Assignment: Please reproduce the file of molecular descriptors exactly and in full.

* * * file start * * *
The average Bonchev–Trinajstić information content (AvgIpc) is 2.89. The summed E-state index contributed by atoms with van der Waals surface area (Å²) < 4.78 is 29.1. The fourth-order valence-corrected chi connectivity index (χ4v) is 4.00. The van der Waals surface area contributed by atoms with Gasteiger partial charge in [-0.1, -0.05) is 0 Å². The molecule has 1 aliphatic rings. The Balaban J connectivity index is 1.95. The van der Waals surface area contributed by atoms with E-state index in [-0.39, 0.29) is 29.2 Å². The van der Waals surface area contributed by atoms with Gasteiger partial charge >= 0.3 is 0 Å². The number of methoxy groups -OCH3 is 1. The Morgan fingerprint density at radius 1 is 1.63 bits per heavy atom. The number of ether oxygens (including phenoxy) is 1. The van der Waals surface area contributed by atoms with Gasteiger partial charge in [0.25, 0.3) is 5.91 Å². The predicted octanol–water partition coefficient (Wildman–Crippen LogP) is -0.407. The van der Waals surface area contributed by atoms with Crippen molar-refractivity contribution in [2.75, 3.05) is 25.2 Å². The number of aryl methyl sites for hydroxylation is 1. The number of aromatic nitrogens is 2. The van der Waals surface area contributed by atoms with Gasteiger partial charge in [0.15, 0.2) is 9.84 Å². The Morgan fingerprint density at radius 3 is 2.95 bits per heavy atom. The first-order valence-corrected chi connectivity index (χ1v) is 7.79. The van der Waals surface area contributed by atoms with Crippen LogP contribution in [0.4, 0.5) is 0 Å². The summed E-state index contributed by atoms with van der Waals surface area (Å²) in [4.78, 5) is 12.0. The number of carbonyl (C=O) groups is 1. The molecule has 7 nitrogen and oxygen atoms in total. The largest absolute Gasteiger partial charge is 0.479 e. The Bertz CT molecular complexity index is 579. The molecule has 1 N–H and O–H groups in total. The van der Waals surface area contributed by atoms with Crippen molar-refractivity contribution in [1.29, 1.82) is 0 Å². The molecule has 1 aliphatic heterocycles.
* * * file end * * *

The average Bonchev–Trinajstić information content (AvgIpc) is 2.89. The summed E-state index contributed by atoms with van der Waals surface area (Å²) < 4.78 is 29.1. The fourth-order valence-corrected chi connectivity index (χ4v) is 4.00. The van der Waals surface area contributed by atoms with Gasteiger partial charge in [-0.1, -0.05) is 0 Å². The molecule has 1 aliphatic rings. The Balaban J connectivity index is 1.95. The van der Waals surface area contributed by atoms with E-state index in [-0.39, 0.29) is 29.2 Å². The van der Waals surface area contributed by atoms with Gasteiger partial charge >= 0.3 is 0 Å². The number of methoxy groups -OCH3 is 1. The Morgan fingerprint density at radius 1 is 1.63 bits per heavy atom. The number of ether oxygens (including phenoxy) is 1. The van der Waals surface area contributed by atoms with Gasteiger partial charge in [0.25, 0.3) is 5.91 Å². The predicted octanol–water partition coefficient (Wildman–Crippen LogP) is -0.407. The van der Waals surface area contributed by atoms with Crippen molar-refractivity contribution in [2.75, 3.05) is 25.2 Å². The number of aryl methyl sites for hydroxylation is 1. The number of aromatic nitrogens is 2. The van der Waals surface area contributed by atoms with Gasteiger partial charge in [0.15, 0.2) is 9.84 Å². The Morgan fingerprint density at radius 3 is 2.95 bits per heavy atom. The first-order valence-corrected chi connectivity index (χ1v) is 7.79. The van der Waals surface area contributed by atoms with Crippen LogP contribution in [0.4, 0.5) is 0 Å². The summed E-state index contributed by atoms with van der Waals surface area (Å²) in [4.78, 5) is 12.0. The number of carbonyl (C=O) groups is 1. The molecule has 7 nitrogen and oxygen atoms in total. The largest absolute Gasteiger partial charge is 0.479 e. The Bertz CT molecular complexity index is 579. The molecule has 1 N–H and O–H groups in total. The van der Waals surface area contributed by atoms with Crippen molar-refractivity contribution in [1.29, 1.82) is 0 Å². The molecule has 1 aliphatic heterocycles.